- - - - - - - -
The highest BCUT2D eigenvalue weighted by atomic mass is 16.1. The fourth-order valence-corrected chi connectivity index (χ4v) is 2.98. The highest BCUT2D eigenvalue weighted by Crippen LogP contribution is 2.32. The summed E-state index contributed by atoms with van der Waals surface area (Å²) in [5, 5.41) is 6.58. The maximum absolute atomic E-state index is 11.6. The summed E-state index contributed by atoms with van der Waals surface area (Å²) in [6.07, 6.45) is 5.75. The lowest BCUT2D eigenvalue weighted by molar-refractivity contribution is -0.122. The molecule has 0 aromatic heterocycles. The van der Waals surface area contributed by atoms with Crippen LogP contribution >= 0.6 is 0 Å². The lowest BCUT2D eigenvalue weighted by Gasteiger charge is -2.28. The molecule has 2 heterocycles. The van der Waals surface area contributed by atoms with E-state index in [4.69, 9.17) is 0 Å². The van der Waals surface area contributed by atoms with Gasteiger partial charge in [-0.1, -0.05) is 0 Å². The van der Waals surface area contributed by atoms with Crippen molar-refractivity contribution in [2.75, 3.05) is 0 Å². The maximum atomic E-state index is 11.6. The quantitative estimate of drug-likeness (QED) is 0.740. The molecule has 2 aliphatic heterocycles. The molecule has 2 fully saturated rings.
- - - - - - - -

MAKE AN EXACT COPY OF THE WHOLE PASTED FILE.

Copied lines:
The highest BCUT2D eigenvalue weighted by atomic mass is 16.1. The fourth-order valence-corrected chi connectivity index (χ4v) is 2.98. The highest BCUT2D eigenvalue weighted by Crippen LogP contribution is 2.32. The summed E-state index contributed by atoms with van der Waals surface area (Å²) in [5, 5.41) is 6.58. The maximum absolute atomic E-state index is 11.6. The summed E-state index contributed by atoms with van der Waals surface area (Å²) in [6.07, 6.45) is 5.75. The lowest BCUT2D eigenvalue weighted by molar-refractivity contribution is -0.122. The molecule has 0 aromatic heterocycles. The van der Waals surface area contributed by atoms with Crippen LogP contribution >= 0.6 is 0 Å². The lowest BCUT2D eigenvalue weighted by Gasteiger charge is -2.28. The molecule has 2 heterocycles. The van der Waals surface area contributed by atoms with E-state index in [4.69, 9.17) is 0 Å². The van der Waals surface area contributed by atoms with Gasteiger partial charge in [-0.1, -0.05) is 0 Å². The van der Waals surface area contributed by atoms with Crippen molar-refractivity contribution in [2.75, 3.05) is 0 Å². The maximum atomic E-state index is 11.6. The quantitative estimate of drug-likeness (QED) is 0.740. The molecule has 2 aliphatic heterocycles. The molecule has 2 fully saturated rings.